This was an installation intended to be seen (or, perhaps, photographed) from a distance. The sensation of being plunged underwater was potent—and important—in a city threatened by rising sea levels.9 Closer inspection dispelled the illusion. The sinking arches were anchored by blocks (textured to look like stone but without convincing heft) and what was clearly shredded rubber (fig. 2). The tarp’s distressed appearance was disproved by its regular, repeated holes, which only partly screened the harsh industrial lighting that punctured the watery impression (fig. 3, see also fig. 1). These aspects destabilized some of the less-convincing connections being drawn between Sans-Souci and the Watershed—the real palace, after all, was not submerged by a flood, but damaged by an earthquake. They accentuated that these ruins occurred artificially, outside of historical processes, and lent the installation an appealingly aesthetic sense of fantasy.
Age and decay were further connoted through fabricated barnacles. There was evident care and attention here, with sand carefully applied to blur the edges of each cluster (fig. 4). But the barnacles did not withstand scrutiny, especially when compared with the real-life creatures abundantly visible on nearby harbor structures. Viewers were encouraged to look closely at these additions because of what they partially obscured: repeating patterns stenciled across the monument’s blue-painted surface that alluded to African diasporic identities and lineages of Black resistance (figs. 5, 6). The color and symbols referenced indigo textile techniques that enslaved Africans brought with them from West Africa to the Americas and that became a staple good of the transatlantic slave trade—of which Boston’s harbor was a crucial node.10
The sense that Baez’s version of Sans-Souci was a theater set, rather than a real place, was thrown into sharp relief by the paired exhibition Indigo featuring Boston-based artist Stephen Hamilton (b. 1982). The small exhibition punched above its weight and grounded Báez’s smart exposure of cross-continental histories. Without it, the allusions to indigo as a connection point for the African diaspora would have been far more abstracted, only semi-visible on the intentionally deteriorated palace surface (see fig. 6). The show featured five textiles by Hamilton in the educational area at the rear of the building. These works displayed the techniques he had studied in southwestern Nigeria, including the making of natural dyes and loom-weaving (figs. 7, 8). Accompanying wall labels included photographs taken in Nigeria that illustrated these methods for the visitor. The showstopper was Owners of the Earth (2020), a mixed-media wall hanging that depicted three reposed women surrounded by emblems of classical Yoruba art against the backdrop of resist-dyed indigo fabric (adire) (fig. 7). As a Black American, Hamilton understands his process-oriented practice and research into historical African art as a restorative recovery of stolen knowledge.11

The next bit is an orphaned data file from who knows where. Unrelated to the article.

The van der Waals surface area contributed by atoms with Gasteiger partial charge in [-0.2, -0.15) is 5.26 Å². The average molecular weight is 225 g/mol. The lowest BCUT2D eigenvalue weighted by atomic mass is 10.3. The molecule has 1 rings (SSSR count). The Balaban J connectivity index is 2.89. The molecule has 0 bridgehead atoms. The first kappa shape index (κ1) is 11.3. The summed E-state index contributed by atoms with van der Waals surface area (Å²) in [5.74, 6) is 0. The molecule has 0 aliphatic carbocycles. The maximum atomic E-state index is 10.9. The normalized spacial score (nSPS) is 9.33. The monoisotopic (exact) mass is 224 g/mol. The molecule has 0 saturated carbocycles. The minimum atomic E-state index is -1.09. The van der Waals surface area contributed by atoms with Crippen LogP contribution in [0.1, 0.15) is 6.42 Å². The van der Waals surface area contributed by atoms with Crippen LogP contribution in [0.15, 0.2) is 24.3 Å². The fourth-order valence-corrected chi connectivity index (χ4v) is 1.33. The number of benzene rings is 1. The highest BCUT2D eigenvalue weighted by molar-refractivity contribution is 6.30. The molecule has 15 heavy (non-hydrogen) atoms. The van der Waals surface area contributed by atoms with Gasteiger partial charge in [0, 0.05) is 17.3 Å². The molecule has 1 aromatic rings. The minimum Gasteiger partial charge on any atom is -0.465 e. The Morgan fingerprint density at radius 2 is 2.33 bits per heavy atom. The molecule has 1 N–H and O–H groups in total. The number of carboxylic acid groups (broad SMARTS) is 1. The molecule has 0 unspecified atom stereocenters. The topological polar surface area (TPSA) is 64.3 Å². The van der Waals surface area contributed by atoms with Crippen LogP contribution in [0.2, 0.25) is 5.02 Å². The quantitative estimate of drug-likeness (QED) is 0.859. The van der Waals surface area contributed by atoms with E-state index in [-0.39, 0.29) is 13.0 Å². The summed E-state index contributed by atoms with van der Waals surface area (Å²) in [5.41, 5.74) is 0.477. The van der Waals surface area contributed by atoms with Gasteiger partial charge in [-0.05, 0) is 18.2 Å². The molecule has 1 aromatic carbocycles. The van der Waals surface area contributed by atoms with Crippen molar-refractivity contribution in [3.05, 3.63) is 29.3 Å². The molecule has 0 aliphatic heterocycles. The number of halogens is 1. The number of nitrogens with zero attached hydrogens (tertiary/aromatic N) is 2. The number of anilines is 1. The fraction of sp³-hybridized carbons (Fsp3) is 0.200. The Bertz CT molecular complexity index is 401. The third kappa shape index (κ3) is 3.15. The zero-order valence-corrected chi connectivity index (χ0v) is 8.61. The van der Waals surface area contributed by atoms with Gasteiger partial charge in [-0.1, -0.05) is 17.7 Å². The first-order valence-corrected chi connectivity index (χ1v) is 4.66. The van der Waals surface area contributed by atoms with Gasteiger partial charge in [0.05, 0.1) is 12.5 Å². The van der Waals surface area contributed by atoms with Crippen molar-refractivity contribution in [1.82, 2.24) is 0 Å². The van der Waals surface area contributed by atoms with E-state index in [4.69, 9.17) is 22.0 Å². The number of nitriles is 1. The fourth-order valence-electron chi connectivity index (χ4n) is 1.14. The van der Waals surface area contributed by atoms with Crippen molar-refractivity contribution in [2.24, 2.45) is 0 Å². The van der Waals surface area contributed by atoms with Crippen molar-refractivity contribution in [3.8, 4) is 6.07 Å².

It was tactility that distinguished the artworks; Hamilton’s pieces rewarded long, careful looking, with evidence of the hand-at-work in every layered detail. Showing the exhibitions in the same venue was an inspired choice to drive home the material legacies of the transatlantic slave trade. The worldwide dispersal of indigo fabric and its production trailed that of millions of kidnapped and enslaved Africans to the Americas and the Caribbean. That exchange underwrote Boston’s growing wealth as a colonial port, just as it foreshadowed Haiti’s eventual liberation and struggles to succeed in the face of colonial underdevelopment.
From the shores of Boston, Haiti might seem distant, as do the cultures and traditions of West Africa. Yet these locations are intimately linked, historically and presently, through the forces of migration, global trade, and a changing climate. Báez and Hamilton are artists both extremely adept at revealing these connections. This presentation of Báez’s work, however, emphasized aesthetic over substance, the imaginary over the tangible, surface over depth. Its details called to mind the constructed nature of the space more than the passage of time. The set dressing contrasted with Hamilton’s textiles, which he created as a labor of time-intensive love informed by deep research into West African traditions of making. Seen together, these two bodies of work marked the distance between fantasy and reality—in all its painful, messy, intertwined layers.